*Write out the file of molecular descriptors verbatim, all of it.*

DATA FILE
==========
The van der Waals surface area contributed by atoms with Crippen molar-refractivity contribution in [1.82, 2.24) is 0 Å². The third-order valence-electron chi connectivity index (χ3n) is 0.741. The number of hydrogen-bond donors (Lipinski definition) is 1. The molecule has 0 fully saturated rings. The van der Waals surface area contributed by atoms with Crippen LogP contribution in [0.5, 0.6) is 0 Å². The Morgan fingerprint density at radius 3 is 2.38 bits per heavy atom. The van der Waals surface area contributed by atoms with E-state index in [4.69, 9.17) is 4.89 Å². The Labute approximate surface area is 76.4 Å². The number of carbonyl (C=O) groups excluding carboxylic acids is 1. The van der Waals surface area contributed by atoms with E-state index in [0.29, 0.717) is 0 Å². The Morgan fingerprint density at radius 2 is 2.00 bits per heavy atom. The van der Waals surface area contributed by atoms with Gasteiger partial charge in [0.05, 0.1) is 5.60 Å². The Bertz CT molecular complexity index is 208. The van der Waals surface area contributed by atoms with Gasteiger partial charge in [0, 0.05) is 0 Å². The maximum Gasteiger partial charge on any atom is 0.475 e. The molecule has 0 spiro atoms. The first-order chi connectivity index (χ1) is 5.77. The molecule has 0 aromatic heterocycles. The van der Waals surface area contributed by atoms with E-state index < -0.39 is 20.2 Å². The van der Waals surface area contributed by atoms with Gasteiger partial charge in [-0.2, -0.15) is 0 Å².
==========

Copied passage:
The van der Waals surface area contributed by atoms with Crippen molar-refractivity contribution in [1.82, 2.24) is 0 Å². The third-order valence-electron chi connectivity index (χ3n) is 0.741. The number of hydrogen-bond donors (Lipinski definition) is 1. The molecule has 0 fully saturated rings. The van der Waals surface area contributed by atoms with Crippen LogP contribution in [0.5, 0.6) is 0 Å². The Morgan fingerprint density at radius 3 is 2.38 bits per heavy atom. The van der Waals surface area contributed by atoms with E-state index in [4.69, 9.17) is 4.89 Å². The Labute approximate surface area is 76.4 Å². The number of carbonyl (C=O) groups excluding carboxylic acids is 1. The van der Waals surface area contributed by atoms with E-state index in [0.29, 0.717) is 0 Å². The Morgan fingerprint density at radius 2 is 2.00 bits per heavy atom. The van der Waals surface area contributed by atoms with Gasteiger partial charge in [0.05, 0.1) is 5.60 Å². The Bertz CT molecular complexity index is 208. The van der Waals surface area contributed by atoms with Gasteiger partial charge in [0, 0.05) is 0 Å². The maximum Gasteiger partial charge on any atom is 0.475 e. The molecule has 0 spiro atoms. The first-order chi connectivity index (χ1) is 5.77. The molecule has 0 aromatic heterocycles. The van der Waals surface area contributed by atoms with E-state index < -0.39 is 20.2 Å². The van der Waals surface area contributed by atoms with Gasteiger partial charge in [-0.2, -0.15) is 0 Å².